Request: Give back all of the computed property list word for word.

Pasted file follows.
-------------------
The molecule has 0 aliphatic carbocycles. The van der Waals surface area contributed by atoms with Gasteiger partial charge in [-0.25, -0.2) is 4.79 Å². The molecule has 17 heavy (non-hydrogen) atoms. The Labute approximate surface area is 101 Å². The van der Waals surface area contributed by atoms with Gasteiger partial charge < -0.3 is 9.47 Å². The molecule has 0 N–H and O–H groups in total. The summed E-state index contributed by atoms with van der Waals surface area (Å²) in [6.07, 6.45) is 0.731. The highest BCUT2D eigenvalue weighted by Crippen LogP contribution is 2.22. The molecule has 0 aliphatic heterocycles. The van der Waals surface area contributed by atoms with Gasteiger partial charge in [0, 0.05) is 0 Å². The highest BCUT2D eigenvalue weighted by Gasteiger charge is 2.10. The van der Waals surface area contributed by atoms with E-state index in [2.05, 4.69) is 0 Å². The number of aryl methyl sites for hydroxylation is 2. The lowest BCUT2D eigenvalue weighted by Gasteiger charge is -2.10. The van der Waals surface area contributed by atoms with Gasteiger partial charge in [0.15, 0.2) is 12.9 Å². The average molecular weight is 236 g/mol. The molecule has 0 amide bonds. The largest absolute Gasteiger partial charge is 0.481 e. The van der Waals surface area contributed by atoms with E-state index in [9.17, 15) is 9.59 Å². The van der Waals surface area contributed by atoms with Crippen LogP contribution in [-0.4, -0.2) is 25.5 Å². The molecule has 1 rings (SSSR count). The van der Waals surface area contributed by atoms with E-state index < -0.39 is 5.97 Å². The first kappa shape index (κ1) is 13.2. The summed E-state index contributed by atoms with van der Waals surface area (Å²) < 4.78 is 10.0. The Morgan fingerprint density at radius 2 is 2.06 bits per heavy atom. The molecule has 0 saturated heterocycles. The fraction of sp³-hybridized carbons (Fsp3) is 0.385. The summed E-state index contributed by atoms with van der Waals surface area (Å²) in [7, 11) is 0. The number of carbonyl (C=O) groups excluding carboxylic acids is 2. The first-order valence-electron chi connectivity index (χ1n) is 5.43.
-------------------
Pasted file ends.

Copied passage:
The molecule has 0 aliphatic carbocycles. The van der Waals surface area contributed by atoms with Gasteiger partial charge in [-0.25, -0.2) is 4.79 Å². The molecule has 17 heavy (non-hydrogen) atoms. The Labute approximate surface area is 101 Å². The van der Waals surface area contributed by atoms with Gasteiger partial charge < -0.3 is 9.47 Å². The molecule has 0 N–H and O–H groups in total. The summed E-state index contributed by atoms with van der Waals surface area (Å²) in [6.07, 6.45) is 0.731. The highest BCUT2D eigenvalue weighted by Crippen LogP contribution is 2.22. The molecule has 0 aliphatic heterocycles. The van der Waals surface area contributed by atoms with Gasteiger partial charge in [0, 0.05) is 0 Å². The highest BCUT2D eigenvalue weighted by Gasteiger charge is 2.10. The van der Waals surface area contributed by atoms with E-state index in [2.05, 4.69) is 0 Å². The number of aryl methyl sites for hydroxylation is 2. The lowest BCUT2D eigenvalue weighted by Gasteiger charge is -2.10. The van der Waals surface area contributed by atoms with Gasteiger partial charge in [0.15, 0.2) is 12.9 Å². The average molecular weight is 236 g/mol. The molecule has 0 amide bonds. The largest absolute Gasteiger partial charge is 0.481 e. The van der Waals surface area contributed by atoms with E-state index in [9.17, 15) is 9.59 Å². The van der Waals surface area contributed by atoms with Crippen LogP contribution in [-0.4, -0.2) is 25.5 Å². The molecule has 1 rings (SSSR count). The van der Waals surface area contributed by atoms with E-state index < -0.39 is 5.97 Å². The first kappa shape index (κ1) is 13.2. The summed E-state index contributed by atoms with van der Waals surface area (Å²) < 4.78 is 10.0. The Morgan fingerprint density at radius 2 is 2.06 bits per heavy atom. The molecule has 0 saturated heterocycles. The fraction of sp³-hybridized carbons (Fsp3) is 0.385. The summed E-state index contributed by atoms with van der Waals surface area (Å²) in [7, 11) is 0. The number of carbonyl (C=O) groups excluding carboxylic acids is 2. The first-order valence-electron chi connectivity index (χ1n) is 5.43.